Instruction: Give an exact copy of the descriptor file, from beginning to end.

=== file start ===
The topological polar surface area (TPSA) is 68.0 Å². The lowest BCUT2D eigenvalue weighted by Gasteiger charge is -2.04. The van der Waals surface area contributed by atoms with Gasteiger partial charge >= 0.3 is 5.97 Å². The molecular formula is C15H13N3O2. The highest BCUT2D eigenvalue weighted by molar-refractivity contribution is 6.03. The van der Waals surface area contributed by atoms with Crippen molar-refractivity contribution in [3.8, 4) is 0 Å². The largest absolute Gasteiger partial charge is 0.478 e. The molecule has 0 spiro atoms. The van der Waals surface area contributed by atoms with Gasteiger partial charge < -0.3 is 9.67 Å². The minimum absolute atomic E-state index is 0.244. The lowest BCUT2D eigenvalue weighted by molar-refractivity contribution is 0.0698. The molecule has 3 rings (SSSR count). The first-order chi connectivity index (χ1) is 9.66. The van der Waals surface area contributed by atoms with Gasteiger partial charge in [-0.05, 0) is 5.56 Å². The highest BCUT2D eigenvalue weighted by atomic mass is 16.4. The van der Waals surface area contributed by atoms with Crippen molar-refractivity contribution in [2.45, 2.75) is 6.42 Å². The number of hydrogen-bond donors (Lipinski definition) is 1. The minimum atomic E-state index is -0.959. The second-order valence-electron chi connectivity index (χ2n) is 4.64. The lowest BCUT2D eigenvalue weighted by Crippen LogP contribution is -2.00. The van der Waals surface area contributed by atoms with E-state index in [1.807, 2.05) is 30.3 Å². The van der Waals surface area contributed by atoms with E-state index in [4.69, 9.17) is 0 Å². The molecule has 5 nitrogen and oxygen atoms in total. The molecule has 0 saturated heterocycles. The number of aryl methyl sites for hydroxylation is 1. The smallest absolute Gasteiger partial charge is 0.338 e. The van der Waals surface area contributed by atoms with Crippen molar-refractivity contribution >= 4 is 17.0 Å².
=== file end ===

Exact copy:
The topological polar surface area (TPSA) is 68.0 Å². The lowest BCUT2D eigenvalue weighted by Gasteiger charge is -2.04. The van der Waals surface area contributed by atoms with Gasteiger partial charge >= 0.3 is 5.97 Å². The molecular formula is C15H13N3O2. The highest BCUT2D eigenvalue weighted by molar-refractivity contribution is 6.03. The van der Waals surface area contributed by atoms with Crippen molar-refractivity contribution in [3.8, 4) is 0 Å². The largest absolute Gasteiger partial charge is 0.478 e. The molecule has 0 spiro atoms. The van der Waals surface area contributed by atoms with Gasteiger partial charge < -0.3 is 9.67 Å². The minimum absolute atomic E-state index is 0.244. The lowest BCUT2D eigenvalue weighted by molar-refractivity contribution is 0.0698. The molecule has 3 rings (SSSR count). The first-order chi connectivity index (χ1) is 9.66. The van der Waals surface area contributed by atoms with Gasteiger partial charge in [-0.05, 0) is 5.56 Å². The highest BCUT2D eigenvalue weighted by atomic mass is 16.4. The van der Waals surface area contributed by atoms with Crippen molar-refractivity contribution in [2.45, 2.75) is 6.42 Å². The number of hydrogen-bond donors (Lipinski definition) is 1. The minimum atomic E-state index is -0.959. The second-order valence-electron chi connectivity index (χ2n) is 4.64. The lowest BCUT2D eigenvalue weighted by Crippen LogP contribution is -2.00. The van der Waals surface area contributed by atoms with E-state index in [1.807, 2.05) is 30.3 Å². The van der Waals surface area contributed by atoms with E-state index in [4.69, 9.17) is 0 Å². The molecule has 5 nitrogen and oxygen atoms in total. The molecule has 0 saturated heterocycles. The number of aryl methyl sites for hydroxylation is 1. The smallest absolute Gasteiger partial charge is 0.338 e. The van der Waals surface area contributed by atoms with Crippen molar-refractivity contribution >= 4 is 17.0 Å².